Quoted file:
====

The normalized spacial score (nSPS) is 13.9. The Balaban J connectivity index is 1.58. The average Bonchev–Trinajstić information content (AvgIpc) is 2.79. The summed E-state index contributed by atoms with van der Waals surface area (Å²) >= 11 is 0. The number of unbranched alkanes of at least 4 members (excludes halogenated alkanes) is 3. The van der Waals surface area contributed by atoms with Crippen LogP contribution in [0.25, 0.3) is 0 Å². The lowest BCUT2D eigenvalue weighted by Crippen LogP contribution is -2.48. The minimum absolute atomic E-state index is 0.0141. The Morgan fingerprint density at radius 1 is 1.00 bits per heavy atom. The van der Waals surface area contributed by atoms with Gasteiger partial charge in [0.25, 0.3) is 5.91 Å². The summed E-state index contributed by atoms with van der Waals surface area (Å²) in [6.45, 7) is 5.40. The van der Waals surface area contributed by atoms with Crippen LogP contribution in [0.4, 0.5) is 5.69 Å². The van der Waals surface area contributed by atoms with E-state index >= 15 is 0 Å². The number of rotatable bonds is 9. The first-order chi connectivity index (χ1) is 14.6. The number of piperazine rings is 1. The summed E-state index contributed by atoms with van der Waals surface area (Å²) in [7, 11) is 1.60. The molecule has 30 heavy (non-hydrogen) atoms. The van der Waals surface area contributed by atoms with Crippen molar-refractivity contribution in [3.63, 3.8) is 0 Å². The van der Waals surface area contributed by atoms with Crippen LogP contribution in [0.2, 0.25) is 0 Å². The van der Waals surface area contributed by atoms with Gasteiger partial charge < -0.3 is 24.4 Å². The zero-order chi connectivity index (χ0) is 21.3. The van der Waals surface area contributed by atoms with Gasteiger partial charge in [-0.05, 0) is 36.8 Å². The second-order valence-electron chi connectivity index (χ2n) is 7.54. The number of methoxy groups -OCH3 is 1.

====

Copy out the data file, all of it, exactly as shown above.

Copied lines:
The normalized spacial score (nSPS) is 13.9. The Balaban J connectivity index is 1.58. The average Bonchev–Trinajstić information content (AvgIpc) is 2.79. The summed E-state index contributed by atoms with van der Waals surface area (Å²) >= 11 is 0. The number of unbranched alkanes of at least 4 members (excludes halogenated alkanes) is 3. The van der Waals surface area contributed by atoms with Crippen LogP contribution in [0.25, 0.3) is 0 Å². The lowest BCUT2D eigenvalue weighted by Crippen LogP contribution is -2.48. The minimum absolute atomic E-state index is 0.0141. The Morgan fingerprint density at radius 1 is 1.00 bits per heavy atom. The van der Waals surface area contributed by atoms with Gasteiger partial charge in [0.25, 0.3) is 5.91 Å². The summed E-state index contributed by atoms with van der Waals surface area (Å²) in [6.45, 7) is 5.40. The van der Waals surface area contributed by atoms with Crippen LogP contribution in [0.4, 0.5) is 5.69 Å². The van der Waals surface area contributed by atoms with E-state index >= 15 is 0 Å². The number of rotatable bonds is 9. The first-order chi connectivity index (χ1) is 14.6. The number of piperazine rings is 1. The summed E-state index contributed by atoms with van der Waals surface area (Å²) in [7, 11) is 1.60. The molecule has 30 heavy (non-hydrogen) atoms. The van der Waals surface area contributed by atoms with Crippen molar-refractivity contribution in [3.63, 3.8) is 0 Å². The van der Waals surface area contributed by atoms with Crippen LogP contribution in [0.2, 0.25) is 0 Å². The van der Waals surface area contributed by atoms with Gasteiger partial charge < -0.3 is 24.4 Å². The zero-order chi connectivity index (χ0) is 21.3. The van der Waals surface area contributed by atoms with Gasteiger partial charge in [-0.05, 0) is 36.8 Å². The second-order valence-electron chi connectivity index (χ2n) is 7.54. The number of methoxy groups -OCH3 is 1.